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    The problem with the L lineages is that they are most probably in iberia since along time ago, i suspect they came with whoever brought e-m81. The problem would be to distinguish those lineages which i believe are the majority from the lineages that came with the slave trade, that coulb have been done if they tested for deep clades but probably it wasn't the objective of the study afterall. About the methodology giving less L lineages than previous studies, maybe the previous studies just got "lucky" with the area tested, still the averages for western iberia in the study are quite different from maciamo's averages.
    Only one question out of curiosity, have U6 or L lineages beeen found in ancient dna studies in iberia? thank you

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    Not to my knowledge, Sue Biking.

    This is the paper on the ancient U6 found in Romania. I don't think we'd be far off if we concluded that most of the U6 went east to west across North Africa and then into Iberia, but Secher does a great job of tracking it subclade by subclade.
    http://www.nature.com/articles/srep25501

    There's some correlation with E-M81, but it's by no means perfect. One thing that could have been done, in addition to getting way down into the subclades, is to see if the largest number of the yDna SSA lineages, even if there aren't very many of them, track with the numbers for "L" particularly in the southwest.

    I don't think they're at all implying that all the "L" came with SSA y lineages or predominantly SSA people autosomally. It seemed to me they're saying that it's an overlay.


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    Quote Originally Posted by Angela View Post
    Not to my knowledge, Sue Biking.

    This is the paper on the ancient U6 found in Romania. I don't think we'd be far off if we concluded that most of the U6 went east to west across North Africa and then into Iberia, but Secher does a great job of tracking it subclade by subclade.
    http://www.nature.com/articles/srep25501

    There's some correlation with E-M81, but it's by no means perfect. One thing that could have been done, in addition to getting way down into the subclades, is to see if the largest number of the yDna SSA lineages, even if there aren't very many of them, track with the numbers for "L" particularly in the southwest.

    I don't think they're at all implying that all the "L" came with SSA y lineages or predominantly SSA people autosomally. It seemed to me they're saying that it's an overlay.

    I forgot to add this link to the Candela Hernandez et al paper on mtDna "L" .

    http://www.ncbi.nlm.nih.gov/pmc/articles/PMC4624789/

    These authors did it the way it should be done, in my opinion, with whole genome sequences. Unfortunately, they only did it for western and eastern Andalucia.

    "Regarding lineage L, the sub-haplogroups L1 (L1b), L2 (L2a, L2b) and L3 (L3d, L3f, L3h, L3x) again distinguish western (3.92%) from eastern (1.28%) Andalusians. In the analyzed Berber samples, the L1b registered an average of 7% (~6–8%). In Figuig Berbers, L3e appears conspicuously represented (21.3%), which is a finding that is not shared by the other two Moroccan Berber populations (3–8%). The evolutionary origins of the L0, L1, L2 and L3 lineages are located in sub-Saharan Africa [41]. The neat markers of mtDNA L lineages among North Africans again support the view that the Sahara desert has not been an insurmountable barrier to the populations that border it ([15,38,42], among others)."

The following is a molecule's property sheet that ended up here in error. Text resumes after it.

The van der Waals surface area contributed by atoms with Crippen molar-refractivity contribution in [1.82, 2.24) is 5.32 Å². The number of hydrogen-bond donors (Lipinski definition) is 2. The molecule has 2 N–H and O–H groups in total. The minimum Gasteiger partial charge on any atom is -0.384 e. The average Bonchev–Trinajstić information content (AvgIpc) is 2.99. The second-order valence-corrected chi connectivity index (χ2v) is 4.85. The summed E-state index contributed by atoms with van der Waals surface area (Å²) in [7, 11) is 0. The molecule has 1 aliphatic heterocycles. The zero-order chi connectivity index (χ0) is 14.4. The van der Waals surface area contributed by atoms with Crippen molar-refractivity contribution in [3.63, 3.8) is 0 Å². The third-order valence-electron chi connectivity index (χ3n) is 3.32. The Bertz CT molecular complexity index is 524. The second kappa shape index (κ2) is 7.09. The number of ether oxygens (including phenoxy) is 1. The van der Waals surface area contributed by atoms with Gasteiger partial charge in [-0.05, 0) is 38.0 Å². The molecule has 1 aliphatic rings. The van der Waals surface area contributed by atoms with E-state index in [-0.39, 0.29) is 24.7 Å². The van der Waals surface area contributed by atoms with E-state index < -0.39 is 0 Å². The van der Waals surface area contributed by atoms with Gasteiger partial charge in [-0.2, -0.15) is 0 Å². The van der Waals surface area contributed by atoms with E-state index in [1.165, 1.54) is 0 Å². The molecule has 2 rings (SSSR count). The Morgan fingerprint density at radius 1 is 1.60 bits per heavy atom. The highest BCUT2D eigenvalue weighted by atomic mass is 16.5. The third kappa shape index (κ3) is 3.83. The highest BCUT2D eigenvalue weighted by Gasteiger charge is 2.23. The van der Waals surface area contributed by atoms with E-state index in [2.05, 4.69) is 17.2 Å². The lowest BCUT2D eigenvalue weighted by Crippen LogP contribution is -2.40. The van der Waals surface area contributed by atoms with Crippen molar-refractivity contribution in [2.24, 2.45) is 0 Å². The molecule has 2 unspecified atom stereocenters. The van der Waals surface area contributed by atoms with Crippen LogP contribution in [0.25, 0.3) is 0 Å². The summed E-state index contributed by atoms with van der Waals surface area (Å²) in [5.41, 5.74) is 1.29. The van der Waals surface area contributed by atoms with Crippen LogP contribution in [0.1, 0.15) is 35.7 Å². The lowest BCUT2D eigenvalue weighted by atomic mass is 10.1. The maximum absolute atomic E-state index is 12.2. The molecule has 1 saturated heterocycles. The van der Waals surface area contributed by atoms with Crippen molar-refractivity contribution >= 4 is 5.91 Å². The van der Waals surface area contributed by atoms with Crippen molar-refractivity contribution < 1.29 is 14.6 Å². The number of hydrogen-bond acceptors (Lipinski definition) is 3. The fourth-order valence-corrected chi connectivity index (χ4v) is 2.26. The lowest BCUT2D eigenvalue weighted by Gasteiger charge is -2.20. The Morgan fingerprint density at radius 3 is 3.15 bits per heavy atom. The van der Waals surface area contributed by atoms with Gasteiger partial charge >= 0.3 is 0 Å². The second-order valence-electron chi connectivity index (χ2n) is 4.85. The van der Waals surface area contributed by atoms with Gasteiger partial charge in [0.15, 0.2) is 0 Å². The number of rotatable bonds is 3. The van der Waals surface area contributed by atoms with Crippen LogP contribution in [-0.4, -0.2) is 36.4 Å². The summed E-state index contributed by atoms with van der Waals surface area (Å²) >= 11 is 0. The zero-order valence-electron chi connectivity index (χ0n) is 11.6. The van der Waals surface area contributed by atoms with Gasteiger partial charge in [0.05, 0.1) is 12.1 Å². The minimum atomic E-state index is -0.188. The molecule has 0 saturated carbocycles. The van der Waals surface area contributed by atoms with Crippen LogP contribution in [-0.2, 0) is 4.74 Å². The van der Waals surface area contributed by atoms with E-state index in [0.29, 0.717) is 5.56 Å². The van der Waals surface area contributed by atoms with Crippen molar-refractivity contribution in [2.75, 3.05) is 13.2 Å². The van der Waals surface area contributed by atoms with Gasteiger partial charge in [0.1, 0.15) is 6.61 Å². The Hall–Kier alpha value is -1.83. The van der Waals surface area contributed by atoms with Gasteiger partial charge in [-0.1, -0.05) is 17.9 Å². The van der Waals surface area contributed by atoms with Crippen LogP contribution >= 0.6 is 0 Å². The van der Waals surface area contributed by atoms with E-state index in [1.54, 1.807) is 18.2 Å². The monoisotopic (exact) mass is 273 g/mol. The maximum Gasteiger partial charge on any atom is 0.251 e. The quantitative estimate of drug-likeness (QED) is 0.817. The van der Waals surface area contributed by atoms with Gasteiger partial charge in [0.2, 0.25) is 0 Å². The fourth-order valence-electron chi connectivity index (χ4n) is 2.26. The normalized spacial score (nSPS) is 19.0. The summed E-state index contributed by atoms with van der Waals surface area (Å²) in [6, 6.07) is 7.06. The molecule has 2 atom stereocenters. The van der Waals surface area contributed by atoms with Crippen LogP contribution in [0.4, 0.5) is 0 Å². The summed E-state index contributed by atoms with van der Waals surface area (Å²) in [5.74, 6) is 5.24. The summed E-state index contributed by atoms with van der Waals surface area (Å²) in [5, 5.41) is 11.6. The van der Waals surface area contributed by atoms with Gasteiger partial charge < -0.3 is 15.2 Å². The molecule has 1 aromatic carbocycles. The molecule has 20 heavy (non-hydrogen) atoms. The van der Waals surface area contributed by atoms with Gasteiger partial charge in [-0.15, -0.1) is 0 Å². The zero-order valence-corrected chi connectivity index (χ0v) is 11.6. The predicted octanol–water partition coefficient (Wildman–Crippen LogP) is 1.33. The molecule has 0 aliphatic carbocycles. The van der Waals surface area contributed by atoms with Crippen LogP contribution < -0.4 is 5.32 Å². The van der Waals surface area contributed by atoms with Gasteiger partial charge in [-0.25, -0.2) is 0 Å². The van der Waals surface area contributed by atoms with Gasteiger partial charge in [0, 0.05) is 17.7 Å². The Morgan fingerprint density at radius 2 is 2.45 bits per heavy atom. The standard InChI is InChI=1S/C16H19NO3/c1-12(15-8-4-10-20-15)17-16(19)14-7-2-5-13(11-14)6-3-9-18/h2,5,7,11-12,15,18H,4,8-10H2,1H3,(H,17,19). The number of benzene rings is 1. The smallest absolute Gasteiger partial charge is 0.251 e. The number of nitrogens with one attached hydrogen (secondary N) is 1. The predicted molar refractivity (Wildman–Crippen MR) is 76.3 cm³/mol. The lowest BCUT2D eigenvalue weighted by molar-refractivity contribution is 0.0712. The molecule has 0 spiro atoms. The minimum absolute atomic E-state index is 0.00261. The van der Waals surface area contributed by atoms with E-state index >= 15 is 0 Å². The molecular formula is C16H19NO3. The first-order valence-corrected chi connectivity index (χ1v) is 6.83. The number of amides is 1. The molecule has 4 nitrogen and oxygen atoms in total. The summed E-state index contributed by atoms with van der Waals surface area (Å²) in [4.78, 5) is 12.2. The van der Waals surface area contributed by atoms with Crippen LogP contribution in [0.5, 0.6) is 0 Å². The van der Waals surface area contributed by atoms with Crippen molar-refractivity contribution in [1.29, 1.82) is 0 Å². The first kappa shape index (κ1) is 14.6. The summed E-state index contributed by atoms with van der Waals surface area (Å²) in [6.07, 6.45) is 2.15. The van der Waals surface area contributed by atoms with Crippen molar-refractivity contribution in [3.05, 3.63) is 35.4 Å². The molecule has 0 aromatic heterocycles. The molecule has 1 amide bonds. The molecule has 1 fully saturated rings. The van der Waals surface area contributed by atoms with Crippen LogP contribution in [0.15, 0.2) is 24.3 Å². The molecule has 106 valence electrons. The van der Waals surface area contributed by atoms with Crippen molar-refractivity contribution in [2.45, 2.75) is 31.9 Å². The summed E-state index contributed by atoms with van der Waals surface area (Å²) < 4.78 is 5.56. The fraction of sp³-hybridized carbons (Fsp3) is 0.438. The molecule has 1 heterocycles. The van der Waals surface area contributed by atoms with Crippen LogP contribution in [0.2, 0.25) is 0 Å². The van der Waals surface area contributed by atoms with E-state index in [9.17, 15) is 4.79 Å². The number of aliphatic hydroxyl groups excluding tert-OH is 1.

"The analysis performed by [26] on the phylogeography of L sequences observed in Iberia and remaining Europe pointed to 65% of its introduction in recent times (Romanization period, Islamic expansion and Atlantic slave trade), and 35% at older times, as earlier as 11ky. The complete sequence based FA for U6 agrees more with these results, attributing a half-half proportion of sequences in both periods, showing the higher resolution of complete mitogenomes. The historical-based expectation of a higher proportion of newly introduced U6 lineages in Andalusia was confirmed: 70% against 30% in the earlier migration."

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    Well I personally did not know about that study which is quite interesting. About the topic study, at least we have more samples to work with. Hopefully Maciamo will use these samples to update the mt-dna data about the iberian peninsula though it seems to me it will only alter the averages of lineages that have a small presence in iberia like x,w,i,l etc.

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    I just took now into account, where is haplogroup K in the percentages, is it under U has K itself derived from u8 or is it in the other categorie, categorie which is almost non existent in portugal but very high in the iberian plateau.
    PS: don´t mind the 21% other in center portugal since looking at the images I do not see the part of the circle with its color.

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    Y-DNA haplogroup
    proly R1B

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    The paper seems very interesting but I just read it fast now.
    What it seems weird are the large variations of H maternal line in different areas of Spain.

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    Quote Originally Posted by suebiking View Post
    I just took now into account, where is haplogroup K in the percentages, is it under U has K itself derived from u8 or is it in the other categorie, categorie which is almost non existent in portugal but very high in the iberian plateau.
    PS: don´t mind the 21% other in center portugal since looking at the images I do not see the part of the circle with its color.
    Suebiking,

    Go to the Supplementary Info section to which I link below, and click on Tables S1 and S2. Once there, if you scroll all the way to the right, you'll see the designations for both the new samples they collected and the ones they used that were previously published. You'll find "K" in there.

    http://journals.plos.org/plosone/art...0159735#sec013

    @mihaitzatelo,

    Yes, I noticed that too.

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    Thanks, I missed it.